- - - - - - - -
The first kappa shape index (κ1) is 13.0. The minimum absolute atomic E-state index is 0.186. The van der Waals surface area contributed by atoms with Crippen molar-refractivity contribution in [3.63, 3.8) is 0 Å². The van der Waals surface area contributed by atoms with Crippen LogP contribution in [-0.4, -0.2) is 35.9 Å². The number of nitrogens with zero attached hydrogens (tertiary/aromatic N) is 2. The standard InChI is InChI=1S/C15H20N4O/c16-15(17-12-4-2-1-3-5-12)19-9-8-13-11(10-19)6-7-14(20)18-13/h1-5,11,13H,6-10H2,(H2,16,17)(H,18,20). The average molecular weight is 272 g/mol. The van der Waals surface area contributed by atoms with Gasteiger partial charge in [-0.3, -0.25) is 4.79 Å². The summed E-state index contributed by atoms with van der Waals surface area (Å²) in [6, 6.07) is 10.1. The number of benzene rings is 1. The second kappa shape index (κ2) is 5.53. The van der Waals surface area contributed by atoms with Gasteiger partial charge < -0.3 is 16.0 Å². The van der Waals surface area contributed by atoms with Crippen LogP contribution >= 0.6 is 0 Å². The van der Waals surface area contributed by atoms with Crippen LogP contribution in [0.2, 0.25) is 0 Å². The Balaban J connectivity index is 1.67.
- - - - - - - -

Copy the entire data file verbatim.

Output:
The first kappa shape index (κ1) is 13.0. The minimum absolute atomic E-state index is 0.186. The van der Waals surface area contributed by atoms with Crippen molar-refractivity contribution in [3.63, 3.8) is 0 Å². The van der Waals surface area contributed by atoms with Crippen LogP contribution in [-0.4, -0.2) is 35.9 Å². The number of nitrogens with zero attached hydrogens (tertiary/aromatic N) is 2. The standard InChI is InChI=1S/C15H20N4O/c16-15(17-12-4-2-1-3-5-12)19-9-8-13-11(10-19)6-7-14(20)18-13/h1-5,11,13H,6-10H2,(H2,16,17)(H,18,20). The average molecular weight is 272 g/mol. The van der Waals surface area contributed by atoms with Gasteiger partial charge in [-0.3, -0.25) is 4.79 Å². The summed E-state index contributed by atoms with van der Waals surface area (Å²) in [6, 6.07) is 10.1. The number of benzene rings is 1. The second kappa shape index (κ2) is 5.53. The van der Waals surface area contributed by atoms with Gasteiger partial charge < -0.3 is 16.0 Å². The van der Waals surface area contributed by atoms with Crippen LogP contribution >= 0.6 is 0 Å². The van der Waals surface area contributed by atoms with Crippen LogP contribution in [0.2, 0.25) is 0 Å². The Balaban J connectivity index is 1.67.